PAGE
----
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Article published in Issue Number: 070202

Petro prospecting

By Dee Karawadra, Impact PaySystem

The petroleum market is heating up. And if you're a merchant level salesperson (MLS) breaking into this sphere, you're on the way to adding big bucks to your residual stream.

According to the National Association of Convenience Stores, the increase in average U.S. gas prices from 2003 to 2004 - from $1.55 to $1.83 per gallon - led to a significant increase in the use of plastic at the pump.

Fifty-four percent of gasoline customers paid with plastic in 2004. And the continued increase in gas prices in 2005 and 2006 accelerated that trend. The petroleum market, which began as a cash-only business, has rapidly converted to electronic payments both at the pump and inside the store.

According to a Dove Consulting/American Bankers Association study, Americans made 52% of all their purchases with debit and credit cards in 2003. It was the first year more in-store payments were made electronically than with cash or checks.

This steady rise in electronic payments continues, giving merchant service providers great opportunities. The biggest challenge for MLSs is to obtain merchant accounts in the independent gas station market.

The players

Mastering the art of prospecting independent gas stations requires a networking kaleidoscope. It is essential to befriend jobbers, pump maintenance companies, grocery providers and oil marketers' associations.

In the petroleum industry, jobbers supply fuel to retail facilities. Pump maintenance companies provide service to gas pump hardware. Grocery providers offer food and convenience items to gas stations for inside sales. And oil marketers' associations consist of jobbers and gas station owners.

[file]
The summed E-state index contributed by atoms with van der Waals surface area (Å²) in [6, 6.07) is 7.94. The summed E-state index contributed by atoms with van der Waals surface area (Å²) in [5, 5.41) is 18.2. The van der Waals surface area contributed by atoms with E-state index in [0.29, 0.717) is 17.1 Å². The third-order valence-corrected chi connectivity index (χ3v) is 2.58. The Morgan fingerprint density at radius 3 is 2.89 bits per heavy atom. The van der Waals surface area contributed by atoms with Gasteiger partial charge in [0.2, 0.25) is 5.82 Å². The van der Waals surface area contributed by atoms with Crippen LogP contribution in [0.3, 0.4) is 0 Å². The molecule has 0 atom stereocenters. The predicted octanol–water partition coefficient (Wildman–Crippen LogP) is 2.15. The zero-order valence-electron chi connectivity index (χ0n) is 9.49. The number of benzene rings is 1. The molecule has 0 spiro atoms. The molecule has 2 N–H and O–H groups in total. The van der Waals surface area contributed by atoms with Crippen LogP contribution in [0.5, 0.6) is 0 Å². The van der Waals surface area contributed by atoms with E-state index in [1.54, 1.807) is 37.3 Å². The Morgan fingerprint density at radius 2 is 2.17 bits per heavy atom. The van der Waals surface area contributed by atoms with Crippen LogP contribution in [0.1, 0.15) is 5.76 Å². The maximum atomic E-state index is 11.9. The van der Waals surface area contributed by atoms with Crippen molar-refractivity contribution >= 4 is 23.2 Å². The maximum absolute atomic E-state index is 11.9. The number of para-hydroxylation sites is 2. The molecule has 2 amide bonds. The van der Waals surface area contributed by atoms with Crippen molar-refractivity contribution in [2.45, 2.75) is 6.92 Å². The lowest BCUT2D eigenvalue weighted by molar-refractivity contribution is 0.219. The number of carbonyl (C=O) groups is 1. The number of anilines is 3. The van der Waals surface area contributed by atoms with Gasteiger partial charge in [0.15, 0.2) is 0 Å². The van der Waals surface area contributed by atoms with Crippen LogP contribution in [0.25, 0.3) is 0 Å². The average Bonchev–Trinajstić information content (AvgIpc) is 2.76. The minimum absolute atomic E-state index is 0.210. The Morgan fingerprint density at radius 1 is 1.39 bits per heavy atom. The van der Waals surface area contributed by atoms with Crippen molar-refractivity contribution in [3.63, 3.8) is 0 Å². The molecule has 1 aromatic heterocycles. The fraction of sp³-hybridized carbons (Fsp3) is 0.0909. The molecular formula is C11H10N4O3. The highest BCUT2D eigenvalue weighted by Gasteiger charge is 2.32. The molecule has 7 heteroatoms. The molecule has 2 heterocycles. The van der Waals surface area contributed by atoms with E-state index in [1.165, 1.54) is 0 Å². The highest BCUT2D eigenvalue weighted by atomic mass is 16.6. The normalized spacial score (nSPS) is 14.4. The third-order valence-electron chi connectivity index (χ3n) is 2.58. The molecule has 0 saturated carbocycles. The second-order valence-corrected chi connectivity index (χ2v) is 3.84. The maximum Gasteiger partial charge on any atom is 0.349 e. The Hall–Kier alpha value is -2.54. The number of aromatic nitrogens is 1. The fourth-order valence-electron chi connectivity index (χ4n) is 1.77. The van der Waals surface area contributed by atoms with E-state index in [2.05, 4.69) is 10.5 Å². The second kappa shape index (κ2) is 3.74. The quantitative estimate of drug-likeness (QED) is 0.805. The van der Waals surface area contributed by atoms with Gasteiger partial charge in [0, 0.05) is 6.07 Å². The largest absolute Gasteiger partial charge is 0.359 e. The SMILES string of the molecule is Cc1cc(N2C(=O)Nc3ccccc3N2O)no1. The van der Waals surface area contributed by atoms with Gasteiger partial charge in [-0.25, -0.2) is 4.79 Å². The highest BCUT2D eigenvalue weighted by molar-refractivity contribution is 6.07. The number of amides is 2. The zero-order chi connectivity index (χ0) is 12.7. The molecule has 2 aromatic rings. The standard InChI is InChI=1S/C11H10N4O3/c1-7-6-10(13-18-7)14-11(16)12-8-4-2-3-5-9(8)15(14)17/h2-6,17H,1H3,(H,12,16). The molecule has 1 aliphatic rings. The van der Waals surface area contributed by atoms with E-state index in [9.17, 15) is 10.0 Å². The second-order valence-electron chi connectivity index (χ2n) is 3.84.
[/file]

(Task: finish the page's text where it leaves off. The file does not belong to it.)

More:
Here's some advice on how to approach these four important industry segments:


An independent gas station's most important relationship is with its jobber. But it's usually of the love-hate kind. The jobber holds a precious resource - gas. The merchant needs gas to attract customers.

Jobbers typically refer or mandate the use of certain credit card processors to their petroleum stations. They also apply credit card deposit funds toward gas station fuel purchases.

Jobbers expect to receive residual or referral fees for business they refer. If a jobber is not already working with a processor, it will be extremely receptive to establishing a referral arrangement. This presents an opportunity for MLSs.

You will be rewarded handsomely if a jobber agrees to refer unbranded service stations to you for bankcard processing. And if you agree to refer independent stations to the jobber for gas.

Once you have established this relationship, it is crucial to honor your agreement. If you promise a referral fee, pay it in full and on time. As your jobber's business grows, so will yours.

Pump maintenance contractors

Pump maintenance companies contract with service stations to maintain gas pumps. If a station makes a processing switch, the pump maintenance contractor does the reprogramming. Pump contractors also install pumps at new stations.